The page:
It is easy to point out a few of the unanswerable reasons why a woman needs the best possible education, even if she is to be married the day after she takes her last diploma. To begin on the lowest plane, there is often the material need of self-support, and of that which is much more than self-support, since it may involve the sustaining of children and even of a husband. In a late report of one of our highest institutions for women, the estimate was made by the directors that about half the students apparently came there to prepare for earning a living, and the other half from a simple desire for self-improvement. In our changing society it would not be strange if these two halves were to shift places — if the half who expected to support themselves were destined, after all, to be cared for by others, and the half who felt sure of a support were to be thrown on themselves. Who can foretell? As to external fortunes, at least, the happiest marriage is but a lottery. In our homely rural phrase, “It takes but about tree generations from shirt-sleeves to shirt-sleeves.” We meet every day women bred to competence, and perhaps married into luxury, who now need all that the trained brain can do for them, as to mere material provision. At the first Normal School exhibition I ever attended, thirty years ago, I remember the calm brow, the clear eyes, the rosebud checks, of the class poet; she seemed one of [235] those fair creatures for whom all life must be smoothed, as it always had been; and when, erelong, she was happily married, she appeared one of those who retire forever from the public gaze, and whose education is called wasted. By no means: the best of husbands may fail in business or in health, and then we see of what material the wife is made. This woman has for many years been the main support of her own large household, and has in so doing developed a literary talent, and an especial genius for teaching, that have made her books the inspiration and the guidance of a thousand homes. She is but a type of a myriad women, all over this country, whose education has paid for itself over and over again, in the mere material aspect.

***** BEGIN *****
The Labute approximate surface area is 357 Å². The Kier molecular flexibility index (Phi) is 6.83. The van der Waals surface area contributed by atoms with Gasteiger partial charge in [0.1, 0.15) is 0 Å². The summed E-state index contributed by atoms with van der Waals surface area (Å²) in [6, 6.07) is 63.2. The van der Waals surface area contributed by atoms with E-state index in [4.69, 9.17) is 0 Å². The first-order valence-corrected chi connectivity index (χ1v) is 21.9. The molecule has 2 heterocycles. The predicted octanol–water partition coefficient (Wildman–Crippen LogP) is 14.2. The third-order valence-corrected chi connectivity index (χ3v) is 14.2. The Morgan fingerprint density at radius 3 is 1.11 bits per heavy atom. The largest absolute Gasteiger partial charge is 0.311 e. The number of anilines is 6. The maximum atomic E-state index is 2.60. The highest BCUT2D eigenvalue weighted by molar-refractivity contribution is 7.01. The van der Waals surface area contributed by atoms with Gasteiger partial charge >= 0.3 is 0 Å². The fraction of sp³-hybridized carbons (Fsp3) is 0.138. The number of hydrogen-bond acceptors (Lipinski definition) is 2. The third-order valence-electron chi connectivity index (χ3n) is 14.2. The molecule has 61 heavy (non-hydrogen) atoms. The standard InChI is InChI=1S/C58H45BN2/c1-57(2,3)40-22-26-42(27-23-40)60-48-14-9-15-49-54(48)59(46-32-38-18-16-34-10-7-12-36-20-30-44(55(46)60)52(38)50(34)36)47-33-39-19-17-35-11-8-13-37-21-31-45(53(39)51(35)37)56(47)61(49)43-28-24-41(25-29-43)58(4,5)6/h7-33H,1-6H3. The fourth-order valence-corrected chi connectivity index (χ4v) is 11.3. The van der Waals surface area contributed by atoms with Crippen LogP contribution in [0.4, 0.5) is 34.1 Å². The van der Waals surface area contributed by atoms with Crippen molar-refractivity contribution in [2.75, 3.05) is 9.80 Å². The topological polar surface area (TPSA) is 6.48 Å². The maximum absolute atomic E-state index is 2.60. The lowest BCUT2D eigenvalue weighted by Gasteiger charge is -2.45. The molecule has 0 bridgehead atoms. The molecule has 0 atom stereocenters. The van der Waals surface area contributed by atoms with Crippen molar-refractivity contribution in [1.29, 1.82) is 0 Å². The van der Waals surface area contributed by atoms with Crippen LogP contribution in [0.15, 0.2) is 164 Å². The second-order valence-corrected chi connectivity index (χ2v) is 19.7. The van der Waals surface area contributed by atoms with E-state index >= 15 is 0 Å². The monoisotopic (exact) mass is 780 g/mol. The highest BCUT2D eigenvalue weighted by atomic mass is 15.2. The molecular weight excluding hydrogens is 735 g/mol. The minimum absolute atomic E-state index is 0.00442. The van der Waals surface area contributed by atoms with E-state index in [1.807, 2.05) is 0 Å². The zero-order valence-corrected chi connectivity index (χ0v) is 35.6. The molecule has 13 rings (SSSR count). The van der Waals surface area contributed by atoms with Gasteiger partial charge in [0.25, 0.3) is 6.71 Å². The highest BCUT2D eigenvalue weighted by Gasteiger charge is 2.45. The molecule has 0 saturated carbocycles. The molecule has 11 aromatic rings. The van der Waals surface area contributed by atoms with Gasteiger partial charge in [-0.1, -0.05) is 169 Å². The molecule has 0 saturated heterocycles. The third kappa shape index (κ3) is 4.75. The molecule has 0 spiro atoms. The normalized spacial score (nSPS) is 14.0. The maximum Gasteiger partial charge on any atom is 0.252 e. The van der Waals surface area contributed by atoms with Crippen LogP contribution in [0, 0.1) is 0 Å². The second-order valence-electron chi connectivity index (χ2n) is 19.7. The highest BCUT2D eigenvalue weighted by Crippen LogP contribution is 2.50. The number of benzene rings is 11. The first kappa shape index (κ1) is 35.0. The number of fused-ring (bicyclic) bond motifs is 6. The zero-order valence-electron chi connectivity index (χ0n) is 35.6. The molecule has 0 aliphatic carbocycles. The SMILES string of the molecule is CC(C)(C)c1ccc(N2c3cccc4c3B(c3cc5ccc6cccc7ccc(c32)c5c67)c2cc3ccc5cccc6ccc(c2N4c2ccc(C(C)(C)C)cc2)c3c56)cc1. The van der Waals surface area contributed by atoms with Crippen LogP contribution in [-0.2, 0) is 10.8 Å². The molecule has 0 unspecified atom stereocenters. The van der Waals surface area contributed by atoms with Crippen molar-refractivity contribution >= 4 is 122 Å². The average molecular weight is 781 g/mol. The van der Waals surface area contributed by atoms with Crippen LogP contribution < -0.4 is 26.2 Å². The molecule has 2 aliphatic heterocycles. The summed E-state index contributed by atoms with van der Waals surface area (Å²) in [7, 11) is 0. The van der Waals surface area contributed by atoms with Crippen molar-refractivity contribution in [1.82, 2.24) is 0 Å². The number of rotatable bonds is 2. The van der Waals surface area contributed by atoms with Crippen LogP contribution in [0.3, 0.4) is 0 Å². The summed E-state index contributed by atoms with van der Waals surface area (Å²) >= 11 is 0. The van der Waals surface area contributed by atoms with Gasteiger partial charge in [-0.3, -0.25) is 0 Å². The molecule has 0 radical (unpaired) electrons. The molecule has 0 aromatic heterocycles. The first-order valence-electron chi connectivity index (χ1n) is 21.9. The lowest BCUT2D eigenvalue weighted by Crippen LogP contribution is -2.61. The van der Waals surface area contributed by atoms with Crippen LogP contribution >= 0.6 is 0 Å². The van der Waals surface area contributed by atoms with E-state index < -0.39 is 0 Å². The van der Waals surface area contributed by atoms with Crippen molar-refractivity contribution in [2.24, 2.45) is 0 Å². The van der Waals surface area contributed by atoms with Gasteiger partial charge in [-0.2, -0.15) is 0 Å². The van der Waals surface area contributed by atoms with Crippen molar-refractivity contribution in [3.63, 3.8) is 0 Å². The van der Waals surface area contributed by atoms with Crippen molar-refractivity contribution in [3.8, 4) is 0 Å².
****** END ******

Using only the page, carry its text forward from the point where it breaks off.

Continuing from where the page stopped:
And even where this material use of education has not been actually necessary, how much stronger and freer a woman is when she knows that she has this intellectual capital, and can at any time put it to use! Then comes, too, the higher use to be made of it, not for material objects alone, but for the good of all. The great changes of the last thirty years, placing upon women so much of the practical organization of philanthropies and the guidance of society, have gone hand-in-hand with the higher education. The Sanitary Commission and the Women's Christian Temperance Union are striking instances of this organized development. The Society of Collegiate [236] Alumnae promises a vast deal further in the same direction. The whole course of later American history has been perceptibly affected by the fact that Harriet Beecher Stowe wrote “Uncle Tom's cabin ;” the whole relation between the white race on this continent and the aborigines is being influenced by the fact that Helen Jackson wrote “A century of Dishonor” and “Ramona.” We cannot, if we would, keep woman's hand off the helm, since even the Greek orator Demosthenes confessed that measures which the statesman had meditated for a year might be overturned in a day by a woman. But it is for us to decide whether this power shall be exercised by an enlightened mind or an unenlightened one-by Madame Roland or Theroigne de Mericourt.

Finally, let us meet the objection on its most familiar ground, and assume that all the main work of the world is to be done by men. Who are to bear or rear those men? Women. In every land that missionaries visit it is found, first or last, to be quite useless to educate only the men. Take men of any race at the time when they pass out of the care of women, and you take them too late. Their characters are already formed, and have been formed mainly by the other sex. Hence everywhere we see missionaries establishing schools for women in order to teach men. The South Sea Islanders have a proverb-- [237]

If strong is the frame of the mother,
The son will give laws to the people.

If for “frame” we read “brain,” it is the same thing. He who receives from his mother a good frame, a good brain, and a good disposition, is equipped to serve the world. But how can we secure these things for him unless they exist in her?